Aug 12, 2021   |   Tom Barton

How to prevent social engineering attacks

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As a company or corporation, you no doubt want to buy the best antivirus, anti-malware and full protection. This is to ensure your systems and network are as protected as possible from cyber attacks and hacking. But how do you protect from social engineering, the attacks that manipulate humans, not system weakness.

What is social engineering?

Social engineering is a well-known method of cyberattacks. Instead of weakening and manipulating systems to access your data and network, they manipulate humans and their weaknesses to provide the access or data for them. 

There are different types of social engineering including:

  • Baiting
  • Phishing
  • Pretexting
  • And many more…

Find out more about what social engineering is and a breakdown of each method of attack.

How do you prevent social engineering?

According to PurpleSec, cybercrime has increased 600% since the beginning of the Covid pandemic. We all know we can implement the strongest security systems to help prevent an attack; but how do we protect our team and workers from being exploited and manipulated into exposing the systems?


This is one of the best ways to help prevent a social engineering attack. Make sure that all your staff are trained so that they can spot not only a potential security breach but also when an email or call isn’t legitimate. We have already written about how social engineering attacks work but your team also needs to know what this means for them, and what to look out for.

Look at the source

When you receive an email asking for information or to click a link, always check who sent it. Don’t simply check the sender’s name, but also look at the email address. If you don’t recognise it and think it is suspicious, either contact your IT support as soon as possible or permanently delete it. It is also worth sending a message around to your team in case they try to contact anyone else for this information. This applies to any method of communication; if it’s a phone call, ask where they are calling from, or if you receive a USB drive, contact the sender to find out where it came from. 

If the communication has come from what looks like an official authority, find the main website and contact a representative that way. This will tell you whether the communication is legitimate or a potential social engineering attempt.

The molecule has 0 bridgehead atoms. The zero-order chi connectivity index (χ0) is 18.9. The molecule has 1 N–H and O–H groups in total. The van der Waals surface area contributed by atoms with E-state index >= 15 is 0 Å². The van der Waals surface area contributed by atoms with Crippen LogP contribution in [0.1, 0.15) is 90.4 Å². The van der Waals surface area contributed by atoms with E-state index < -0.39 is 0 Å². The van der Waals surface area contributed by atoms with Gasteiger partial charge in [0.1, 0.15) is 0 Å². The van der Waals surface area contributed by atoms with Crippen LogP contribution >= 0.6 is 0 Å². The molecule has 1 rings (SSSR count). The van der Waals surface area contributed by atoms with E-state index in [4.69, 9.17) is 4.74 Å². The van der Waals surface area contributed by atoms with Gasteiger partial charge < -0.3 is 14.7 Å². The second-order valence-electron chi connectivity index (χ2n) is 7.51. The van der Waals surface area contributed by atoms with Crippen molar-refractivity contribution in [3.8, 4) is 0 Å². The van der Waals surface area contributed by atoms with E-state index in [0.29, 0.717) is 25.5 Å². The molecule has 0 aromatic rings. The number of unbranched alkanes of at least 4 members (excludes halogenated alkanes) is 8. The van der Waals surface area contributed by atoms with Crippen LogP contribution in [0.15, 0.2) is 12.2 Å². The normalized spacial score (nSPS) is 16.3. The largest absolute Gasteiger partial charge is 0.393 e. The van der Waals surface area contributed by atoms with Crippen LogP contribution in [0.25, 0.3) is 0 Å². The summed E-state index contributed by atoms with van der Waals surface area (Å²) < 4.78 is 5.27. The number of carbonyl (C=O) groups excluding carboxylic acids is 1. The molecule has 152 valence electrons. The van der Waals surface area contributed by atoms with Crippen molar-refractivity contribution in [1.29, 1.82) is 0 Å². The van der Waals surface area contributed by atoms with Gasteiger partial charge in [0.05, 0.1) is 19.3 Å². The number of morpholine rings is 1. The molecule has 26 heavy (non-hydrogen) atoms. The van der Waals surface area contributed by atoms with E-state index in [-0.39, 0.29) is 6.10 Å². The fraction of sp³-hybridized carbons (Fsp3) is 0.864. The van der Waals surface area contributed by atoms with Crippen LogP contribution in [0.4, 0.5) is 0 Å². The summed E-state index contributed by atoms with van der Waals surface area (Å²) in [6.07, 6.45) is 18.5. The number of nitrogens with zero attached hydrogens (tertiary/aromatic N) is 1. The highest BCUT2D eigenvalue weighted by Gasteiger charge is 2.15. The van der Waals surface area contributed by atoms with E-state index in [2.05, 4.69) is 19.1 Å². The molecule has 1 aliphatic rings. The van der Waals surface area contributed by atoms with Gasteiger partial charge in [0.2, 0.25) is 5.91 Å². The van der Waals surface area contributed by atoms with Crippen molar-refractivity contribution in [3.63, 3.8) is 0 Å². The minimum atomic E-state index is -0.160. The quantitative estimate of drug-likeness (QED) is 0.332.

Take a minute

Cyber criminals often play on a person’s sense of urgency and so they will state something needs doing now. They may well state it is urgent, but take a minute and don’t rush. Think carefully, check all the details, and make sure it is legitimate before you continue. Taking those extra few minutes to consider the sender could prevent a serious social engineering attack. 

Implement a good spam filter

Investing in a good spam filter for your email systems can significantly help in the fight against social engineering attacks. This means that more emails will be filtered out before they even reach your inbox, meaning you won’t need to worry about whether it is legitimate or not. 

Check their ID

If you are concerned about the identity of the caller, visitor or email sender then don’t be afraid to ask for ID. If it is a call, ask them who they report to, what their name is, what department they are calling from. With all this information you can call up the company directly to check whether all their details match up. Don’t be afraid to say you will call them back after checking a few details, if they are a credible company, they will understand. Making this company-wide policy may also help prevent future attacks and gives employees a process to harness. 

These tips are just the tip of the iceberg when it comes to preventing a social engineering attack, but the key to it all is awareness. All your employees need to know what to watch out for, what should set off alarm bells in their mind and how to manage this. Raising awareness of all these different social engineering attacks and in what form they can appear will give you all a distinct advantage in preventing them gaining access to your systems, network, and data.

See how Next DLP protects your employees and prevents data loss